iProtean subscribers: for more information on this topic, please view the new advanced iProtean courses Value-based Purchasing & Accountable Care Organizations, Transforming Your Organization into an Integrated Delivery System and Financing Considerations for Integrated Delivery Systems.  Experts Marian Jennings, Lisa Goldstein, Nate Kaufman, Dan Grauman and Monte Dube examine the challenges of moving to a value-based system of care and suggest effective ways to navigate this transition.  Next week’s blog will summarize Mr. Kaufman’s and Mr. Grube’s thoughts on the approach to entering into value-based contracts.



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iProtean—CMS Proposed Rule Will Reduce Regulations for Hospitals

The Centers for Medicare & Medicaid Services (CMS) continues to take steps to reduce unnecessary and burdensome regulations on hospitals, according to a recent CMS press release.  “Reforms to Medicare regulations identified as unnecessary, obsolete, or excessively burdensome on hospitals and health care providers would save nearly $676 million annually, and $3.4 billion over five years, through a rule proposed today by the Centers for Medicare & Medicaid services (CMS). ” (U.S. Department of Health & Human Services, “Reforms of regulatory requirements to save health care providers $676 million annually,” February 4, 2013.)


This latest proposed rule change follows two earlier rule changes by CMS in May 2012. Many of the current rule’s provisions streamline the standards healthcare providers must meet to participate in Medicare and Medicaid (i.e., Conditions of Participation, or CoP).


Clarification on Governing Boards

An earlier rule in May 2012 amended the CoP regarding governing bodies.  CMS proposed that a hospital’s governing body must include a member or members of the hospital’s medical staff. Because of competing objections to this rule change from the American Hospital Association and the American Medical Association, CMS said it would undertake further review.


The February 2013 rule revisits this and now proposes to remove the requirement for a medical staff member to be on the hospital’s governing body.  Rather, a new requirement is proposed:  a hospital’s governing board must directly consult at least periodically throughout the year with the individual responsible (or his/her designee) for the organized medical staff of the hospital.  For a multi-hospital system with a single governing board, the governing body must directly consult at least periodically throughout the year with the individual responsible (or his/her designee) for the organized medical staff of the hospital of each hospital within its system.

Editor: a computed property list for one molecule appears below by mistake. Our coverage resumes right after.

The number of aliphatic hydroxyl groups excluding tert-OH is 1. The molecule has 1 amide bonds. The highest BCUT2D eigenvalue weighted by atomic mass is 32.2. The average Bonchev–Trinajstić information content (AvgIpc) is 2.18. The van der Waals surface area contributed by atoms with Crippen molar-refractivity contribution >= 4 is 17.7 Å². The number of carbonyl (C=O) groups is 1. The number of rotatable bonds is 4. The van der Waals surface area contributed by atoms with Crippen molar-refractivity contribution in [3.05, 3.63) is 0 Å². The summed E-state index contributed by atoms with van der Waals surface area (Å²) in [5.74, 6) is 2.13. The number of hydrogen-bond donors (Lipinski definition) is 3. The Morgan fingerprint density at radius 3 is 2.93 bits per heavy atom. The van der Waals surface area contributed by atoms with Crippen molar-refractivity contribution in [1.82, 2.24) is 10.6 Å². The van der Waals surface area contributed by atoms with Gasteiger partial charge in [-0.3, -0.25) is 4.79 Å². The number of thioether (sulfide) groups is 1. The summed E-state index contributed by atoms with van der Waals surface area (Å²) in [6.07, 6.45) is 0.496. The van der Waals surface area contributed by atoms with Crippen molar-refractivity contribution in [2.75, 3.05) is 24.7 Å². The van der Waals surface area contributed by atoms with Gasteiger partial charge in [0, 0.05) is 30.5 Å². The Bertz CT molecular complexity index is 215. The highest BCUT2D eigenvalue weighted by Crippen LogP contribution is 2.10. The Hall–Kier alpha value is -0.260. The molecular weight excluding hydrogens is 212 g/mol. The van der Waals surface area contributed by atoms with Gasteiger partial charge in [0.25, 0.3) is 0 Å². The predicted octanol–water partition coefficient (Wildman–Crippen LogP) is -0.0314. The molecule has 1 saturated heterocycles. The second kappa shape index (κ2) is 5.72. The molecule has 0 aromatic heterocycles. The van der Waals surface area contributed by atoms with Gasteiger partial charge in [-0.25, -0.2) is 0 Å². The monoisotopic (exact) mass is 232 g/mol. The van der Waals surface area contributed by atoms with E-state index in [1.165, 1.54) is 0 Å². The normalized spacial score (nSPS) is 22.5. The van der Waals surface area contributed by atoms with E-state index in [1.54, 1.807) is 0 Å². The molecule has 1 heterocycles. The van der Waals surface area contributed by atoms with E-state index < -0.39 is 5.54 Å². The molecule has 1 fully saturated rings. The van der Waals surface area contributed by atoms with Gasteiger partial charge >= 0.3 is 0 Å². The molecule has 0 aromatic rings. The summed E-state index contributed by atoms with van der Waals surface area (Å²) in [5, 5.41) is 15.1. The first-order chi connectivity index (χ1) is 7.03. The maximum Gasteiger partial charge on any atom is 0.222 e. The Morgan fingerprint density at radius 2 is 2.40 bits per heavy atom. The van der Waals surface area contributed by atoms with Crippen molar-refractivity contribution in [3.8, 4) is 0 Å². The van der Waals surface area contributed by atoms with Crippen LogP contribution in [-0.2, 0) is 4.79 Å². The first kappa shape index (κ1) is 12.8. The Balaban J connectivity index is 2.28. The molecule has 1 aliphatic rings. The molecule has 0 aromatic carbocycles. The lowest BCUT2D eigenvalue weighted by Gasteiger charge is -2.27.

Distinct Medical Staff for Each Hospital

CMS also is proposing to revise the hospital CoPs to require that each hospital have an organized and individual medical staff, distinct to that individual hospital, that operates under bylaws approved by the governing body and that is responsible for the quality of medical care provided to patients by that individual hospital. This implies that a multi-hospital system may not have one integrated medical staff serving more than one hospital.


Other Proposed Rule Changes

Other features of the new proposed rule include:

  • Eliminating the requirement that physicians be onsite once every two weeks at small critical access hospitals, rural health clinics and federally qualified health centers
  • Reducing requirements ambulatory surgery centers must meet to provide radiological services
  • Granting privileges to qualified dietitians to order patient diets under hospital CoPs
  • Allowing trained nuclear medicine technicians in hospitals to prepare radiopharmaceuticals for nuclear medicine without the presence of a supervising physician or pharmacist
  • Eliminating redundant data submission requirements and automatic, three-year review and survey process for transplant center
  • Allowing practitioners who are not on a hospital’s medical staff to order hospital outpatient services for their patients when authorized by the medical staff and allowed by state law


Comments on the proposed rule are due April 8.

(“CMS Says Proposed Rule Aimed At Reducing Regulatory Burdens On Healthcare Providers Will Save $676 Million Annually,” Health Lawyers Weekly, February 08, 2013 Vol. XI Issue 5.)